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Old 03-15-2013, 11:50 AM
 
29,463 posts, read 33,710,678 times
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One of the variables sometimes discussed and other times not is that the baby boomer wave is here and we have started retiring and leaving the job market. As the stock market has recovered over the last couple of years and nest eggs restored some who delayed retirement are now back able to and doing so. I am part of the BLS census study and have been for over a year and it took awhile to convince them we were really retired and not just out of a job. Still is something that is a tad ambiguous when considered.
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Old 03-15-2013, 04:36 PM
 
Location: Metro Detroit, Michigan
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I guess it's worth noting... Domestic manufacturing output has been very stable and growing for the past 3 years. 2012 was kinda average. This year started kinda slow, but it is really starting to take up right about now. Manufacturing is generally considered to be one of the leading indicators of the health of the economy, and usually one of the first to signal a recovery.

Problem is, we are seeing the recovery in all the wrong places. Wages have been stagnant, and declining for many. All the wealth is pooling at the top. The rich are far more efficient at getting richer these days. This is not a rich bashing rant. This is a fact of the matter rant.
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Old 03-15-2013, 06:36 PM
 
5,507 posts, read 9,007,226 times
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Quote:
Originally Posted by John23 View Post
I think the US economy is being massively propped up.

-For example the US postal service employs 574,000 people!! On wikipedia, it says its the nations second largest civilian employer. Have you noticed how little mail you get now days? It's virtually nothing. Fliers and a few regular pieces of mail.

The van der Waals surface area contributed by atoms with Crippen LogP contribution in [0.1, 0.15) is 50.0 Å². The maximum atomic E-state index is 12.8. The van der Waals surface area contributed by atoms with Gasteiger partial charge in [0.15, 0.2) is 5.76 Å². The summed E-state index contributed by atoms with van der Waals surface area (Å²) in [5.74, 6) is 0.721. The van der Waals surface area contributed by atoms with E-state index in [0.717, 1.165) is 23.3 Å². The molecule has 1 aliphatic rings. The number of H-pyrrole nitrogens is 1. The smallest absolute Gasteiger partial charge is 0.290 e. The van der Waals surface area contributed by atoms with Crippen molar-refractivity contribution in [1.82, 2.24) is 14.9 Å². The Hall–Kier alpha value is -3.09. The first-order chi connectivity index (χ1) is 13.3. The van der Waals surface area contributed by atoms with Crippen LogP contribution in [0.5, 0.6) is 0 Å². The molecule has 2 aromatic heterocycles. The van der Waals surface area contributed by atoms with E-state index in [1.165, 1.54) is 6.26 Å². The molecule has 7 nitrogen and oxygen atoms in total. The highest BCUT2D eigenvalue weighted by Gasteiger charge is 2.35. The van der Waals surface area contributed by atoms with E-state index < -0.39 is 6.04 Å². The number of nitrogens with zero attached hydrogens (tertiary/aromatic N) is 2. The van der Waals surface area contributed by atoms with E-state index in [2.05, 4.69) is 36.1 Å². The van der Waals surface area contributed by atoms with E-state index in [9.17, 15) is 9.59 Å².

Mail could easily go down to 3 or 4 days a week. The mail volume in the last 10 years has gone down by some incredible amount.

And the general trend towards automation, the internet, the "knowledge economy", whatever you want to call it...it doesnt seem very good for regular civilian employment.

I read somewhere that the percent of males employed in this country is at some crazy low level. If you compare it from 1970 to now, its like 95% vs 70%. And we're suppose to believe the economy keeps growing?

Plus all the monkeying from the FED (i.e. buying treasury bonds), the real economy underneath is atrocious. Basically on life support. I bet since the 70's, our economic growth has been half real growth, half welfare, or manipulation/changing the numbers around (i.e. how unemployment is calculated).

No go back to your CNBC messages, lol.
While employment of women is much higher than 1970.
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Old 03-16-2013, 11:00 PM
 
Location: Los Angeles, Ca
2,884 posts, read 5,040,304 times
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Quote:
Originally Posted by Gatornation View Post
While employment of women is much higher than 1970.
True, but the numbers overall seem nuts.

-For example, teens and those under 25 employment is very low.

The employment of women is much higher than 30-40 years....but aren't women paid less than men? You've always heard that. They make 70 or 80 cents on the dollar vs men.

Share of Men in Labor Force at All-Time Low - NYTimes.com

The highest income earning part of the economy keeps going down, but the economy is suppose to keep growing at 3 or 4% a year?

Then the big increase in food stamp use, welfare in the last 5-7 years. I think some states have almost 20% of the population using food stamps. When food stamp use goes below where it was in 2006 or 07, I might start believing in a real recovery.